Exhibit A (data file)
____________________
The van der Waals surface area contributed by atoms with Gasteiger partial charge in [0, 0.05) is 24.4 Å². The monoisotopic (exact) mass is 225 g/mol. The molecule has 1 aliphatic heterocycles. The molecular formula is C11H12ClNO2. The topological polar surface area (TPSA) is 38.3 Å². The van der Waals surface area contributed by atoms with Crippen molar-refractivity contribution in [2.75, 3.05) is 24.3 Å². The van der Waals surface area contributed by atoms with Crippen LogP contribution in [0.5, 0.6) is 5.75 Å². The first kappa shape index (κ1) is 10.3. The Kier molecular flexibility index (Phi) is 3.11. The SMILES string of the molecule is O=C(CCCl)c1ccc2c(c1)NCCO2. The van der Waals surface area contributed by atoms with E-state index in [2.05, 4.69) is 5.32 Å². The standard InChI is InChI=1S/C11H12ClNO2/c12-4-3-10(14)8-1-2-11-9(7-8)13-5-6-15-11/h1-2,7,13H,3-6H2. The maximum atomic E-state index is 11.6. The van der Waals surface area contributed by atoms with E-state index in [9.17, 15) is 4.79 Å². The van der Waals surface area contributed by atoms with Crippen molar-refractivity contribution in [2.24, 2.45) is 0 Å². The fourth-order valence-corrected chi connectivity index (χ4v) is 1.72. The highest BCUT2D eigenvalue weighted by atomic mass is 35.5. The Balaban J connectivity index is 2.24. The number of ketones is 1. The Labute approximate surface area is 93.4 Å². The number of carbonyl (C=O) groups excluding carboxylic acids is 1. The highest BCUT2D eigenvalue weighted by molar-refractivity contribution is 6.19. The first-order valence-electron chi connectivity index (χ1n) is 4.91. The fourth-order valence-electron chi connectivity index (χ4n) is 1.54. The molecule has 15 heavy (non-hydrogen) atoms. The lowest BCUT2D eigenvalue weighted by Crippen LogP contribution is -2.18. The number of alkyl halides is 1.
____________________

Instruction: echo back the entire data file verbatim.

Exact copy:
The van der Waals surface area contributed by atoms with Gasteiger partial charge in [0, 0.05) is 24.4 Å². The monoisotopic (exact) mass is 225 g/mol. The molecule has 1 aliphatic heterocycles. The molecular formula is C11H12ClNO2. The topological polar surface area (TPSA) is 38.3 Å². The van der Waals surface area contributed by atoms with Crippen molar-refractivity contribution in [2.75, 3.05) is 24.3 Å². The van der Waals surface area contributed by atoms with Crippen LogP contribution in [0.5, 0.6) is 5.75 Å². The first kappa shape index (κ1) is 10.3. The Kier molecular flexibility index (Phi) is 3.11. The SMILES string of the molecule is O=C(CCCl)c1ccc2c(c1)NCCO2. The van der Waals surface area contributed by atoms with E-state index in [2.05, 4.69) is 5.32 Å². The standard InChI is InChI=1S/C11H12ClNO2/c12-4-3-10(14)8-1-2-11-9(7-8)13-5-6-15-11/h1-2,7,13H,3-6H2. The maximum atomic E-state index is 11.6. The van der Waals surface area contributed by atoms with E-state index in [9.17, 15) is 4.79 Å². The van der Waals surface area contributed by atoms with Crippen molar-refractivity contribution in [2.24, 2.45) is 0 Å². The fourth-order valence-corrected chi connectivity index (χ4v) is 1.72. The highest BCUT2D eigenvalue weighted by atomic mass is 35.5. The Balaban J connectivity index is 2.24. The number of ketones is 1. The Labute approximate surface area is 93.4 Å². The number of carbonyl (C=O) groups excluding carboxylic acids is 1. The highest BCUT2D eigenvalue weighted by molar-refractivity contribution is 6.19. The first-order valence-electron chi connectivity index (χ1n) is 4.91. The fourth-order valence-electron chi connectivity index (χ4n) is 1.54. The molecule has 15 heavy (non-hydrogen) atoms. The lowest BCUT2D eigenvalue weighted by Crippen LogP contribution is -2.18. The number of alkyl halides is 1.